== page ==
STATE OF MINNESOTA

IN SUPREME COURT

C9-98-2056

Court of Appeals Anderson, Paul H., J.
Dissenting, Stringer, J.
Took no part, Page, J.

 

Leamington Co., petitioner,

Appellant,

vs.

Nonprofits' Ins. Association,
an Interinsurance Exchange,

Respondent.

Filed: August 3, 2000
Office of Appellate Courts

 

S Y L L A B U S

The Minnesota Standard Fire Insurance Policy's requirement that a proof of loss be submitted within 60 days is not a condition precedent to recovery nor does a failure to timely submit a proof of loss necessarily operate as a complete bar to recovery.

Summary judgment is inappropriate when there are material issues of fact with respect to whether a mutual mistake by the contracting parties to an insurance policy resulted in the omission of a third party as an additional insured on the policy.

Reversed and remanded.

Heard, considered, and decided by the court en banc.

O P I N I O N

ANDERSON, Paul H., Justice.

This matter comes to us on appeal from a district court grant of summary judgment for Nonprofits' Insurance Association (NIA). NIA moved for summary judgment, arguing that Leamington Co.'s breach of contract action was barred because Leamington failed to submit a sworn proof of loss 60 days after one was requested by NIA. NIA also argued that because Leamington was not a named insured on its policy, Leamington had no standing to sue. The Minnesota Court of Appeals affirmed the district court, holding that Leamington's failure to submit the proof of loss within 60 days barred it from any recovery. The court of appeals did not decide whether Leamington had standing to sue under the policy because the issue was rendered moot by the court's holding on the proof of loss issue. We reverse, holding that Leamington's action is not barred by its failure to submit the proof of loss within 60 days of NIA's request. Further, because we conclude that there are material issues of fact regarding Leamington's standing under the policy, we reverse the district court's conclusion on this issue and remand for further proceedings.

Appellant, Leamington Co., a Minnesota corporation, owns the Francis Drake Building (Drake) in Minneapolis. From 1983 until May 1996, Leamington leased the Drake to People Serving People, Inc. (PSP), a Minnesota nonprofit corporation. PSP used the 144-room Drake as a homeless shelter. A 10-year lease agreement, signed in 1990, required PSP to maintain liability and hazard loss insurance equal to the value of the Drake. The lease also required that Leamington be named in the insurance policy as the owner-insured.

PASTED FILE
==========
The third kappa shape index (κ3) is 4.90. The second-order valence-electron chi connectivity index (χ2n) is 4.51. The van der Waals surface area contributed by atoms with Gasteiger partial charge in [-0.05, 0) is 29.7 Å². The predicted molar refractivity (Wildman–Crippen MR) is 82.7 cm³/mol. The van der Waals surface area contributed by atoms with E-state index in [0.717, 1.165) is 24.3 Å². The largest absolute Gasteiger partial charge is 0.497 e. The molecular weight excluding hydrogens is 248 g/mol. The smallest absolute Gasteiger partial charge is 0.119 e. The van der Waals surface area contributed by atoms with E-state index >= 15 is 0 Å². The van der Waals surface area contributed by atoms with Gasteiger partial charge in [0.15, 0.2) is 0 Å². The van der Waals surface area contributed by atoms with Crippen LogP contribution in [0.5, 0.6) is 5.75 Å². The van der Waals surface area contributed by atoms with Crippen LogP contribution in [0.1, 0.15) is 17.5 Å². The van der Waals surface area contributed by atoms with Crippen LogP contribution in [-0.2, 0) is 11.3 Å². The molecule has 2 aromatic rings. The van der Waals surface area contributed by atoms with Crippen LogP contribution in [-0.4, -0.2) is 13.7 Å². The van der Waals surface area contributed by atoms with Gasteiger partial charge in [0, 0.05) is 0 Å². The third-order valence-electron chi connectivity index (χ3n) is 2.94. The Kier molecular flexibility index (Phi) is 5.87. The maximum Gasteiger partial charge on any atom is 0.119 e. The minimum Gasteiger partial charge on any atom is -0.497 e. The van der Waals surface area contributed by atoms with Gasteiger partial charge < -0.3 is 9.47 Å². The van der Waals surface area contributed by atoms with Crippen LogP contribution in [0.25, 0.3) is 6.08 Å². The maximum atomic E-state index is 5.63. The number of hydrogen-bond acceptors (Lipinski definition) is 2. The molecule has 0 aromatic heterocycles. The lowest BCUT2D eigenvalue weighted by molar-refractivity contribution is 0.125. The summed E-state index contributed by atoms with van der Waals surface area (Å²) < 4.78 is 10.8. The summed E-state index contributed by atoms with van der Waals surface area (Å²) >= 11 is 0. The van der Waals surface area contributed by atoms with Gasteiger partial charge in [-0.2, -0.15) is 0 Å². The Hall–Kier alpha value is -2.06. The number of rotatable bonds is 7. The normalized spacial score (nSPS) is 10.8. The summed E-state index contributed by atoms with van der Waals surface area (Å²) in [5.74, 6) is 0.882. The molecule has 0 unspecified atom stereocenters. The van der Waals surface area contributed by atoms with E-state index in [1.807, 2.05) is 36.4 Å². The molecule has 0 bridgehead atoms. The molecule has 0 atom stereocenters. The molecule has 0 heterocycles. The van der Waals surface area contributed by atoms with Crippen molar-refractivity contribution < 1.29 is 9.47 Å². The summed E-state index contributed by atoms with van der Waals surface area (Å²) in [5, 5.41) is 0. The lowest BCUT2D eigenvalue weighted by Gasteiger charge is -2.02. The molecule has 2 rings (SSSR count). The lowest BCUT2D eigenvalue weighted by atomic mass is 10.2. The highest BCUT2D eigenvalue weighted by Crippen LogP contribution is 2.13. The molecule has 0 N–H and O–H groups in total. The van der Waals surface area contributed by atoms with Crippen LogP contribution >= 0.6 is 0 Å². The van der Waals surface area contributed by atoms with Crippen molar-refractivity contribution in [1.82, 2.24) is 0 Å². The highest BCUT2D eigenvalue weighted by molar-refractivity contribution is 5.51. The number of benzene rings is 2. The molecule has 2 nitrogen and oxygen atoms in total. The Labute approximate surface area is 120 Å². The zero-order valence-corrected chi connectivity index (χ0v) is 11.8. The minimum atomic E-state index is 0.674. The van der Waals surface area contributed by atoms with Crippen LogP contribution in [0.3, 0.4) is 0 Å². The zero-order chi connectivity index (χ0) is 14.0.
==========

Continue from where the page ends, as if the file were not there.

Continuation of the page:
From May 1994 until May 1996, insurance on the Drake was provided under annual policies issued by respondent NIA to PSP. During the times relevant to this appeal, PSP purchased these policies through independent agent Acordia of Minnesota and its predecessors. [1] Leamington introduced evidence on summary judgment indicating that Acordia and the predecessor agents were aware of Leamington's lease requirement that it be listed as an owner-insured and the 1994-1995 policy listing Leamington as a loss payee. Leamington also produced evidence that Acordia had been provided with a copy of the lease between PSP and Leamington and that Acordia was aware that the primary reason for PSP's purchase of the insurance policy was to comply with its lease obligations.

When NIA's policy with PSP was renewed in 1995 and again in 1996, Leamington was not named as a loss-payee or as an additional insured on the policy. However, in August 1996, after discovering the damage to the Drake, Acordia became aware of the omission of Leamington on the policies and notified NIA. NIA promptly issued endorsements listing Leamington as an additional insured for 1994, 1995, and 1996. NIA now claims that these changes were made without the knowledge of PSP and at the sole request of Leamington. NIA also states that the endorsements issued were only for the liability coverage and not for the hazard loss coverage. Leamington asserts that its omission from the policy was a mutual mistake and that both PSP and NIA, through its agents, intended that Leamington be listed as an additional insured.

Meanwhile, problems developed in the business relationship between Leamington and PSP and in May 1996, PSP vacated the Drake. When it repossessed and inspected the Drake, Leamington discovered water damage to the ceilings and walls of the rooms and corridors, which probably was caused by thawing of snow or ice during December 1995. Leamington also discovered extensive vandalism and property destruction throughout the building attributed by Leamington to PSP's guests and invitees. [2] Leamington offered evidence to show that in July 1996, it notified Acordia of its potential claim. Leamington also provided NIA with written notice of its claim on August 30, 1996.

On November 26, 1996, NIA sent a reservation of rights letter to Leamington. In the letter, NIA also requested a sworn proof of loss and included a standard proof of loss form. Leamington completed and signed the sworn proof of loss and mailed it to NIA on February 11, 1997—77 days after NIA's request.

Leamington received no response from NIA after it mailed the proof of loss. In August 1997, Leamington commenced an action in Hennepin County District Court alleging that NIA breached its policy and seeking to reform the policy to include Leamington as an additional insured. Among other allegations and denials in its answer, NIA denied that Leamington was entitled to coverage on the grounds that it was not a named insured on the policy. Additionally, NIA argued that, in any case, because the proof of loss was not provided within 60 days of NIA's request, Leamington was barred from recovery on the policy.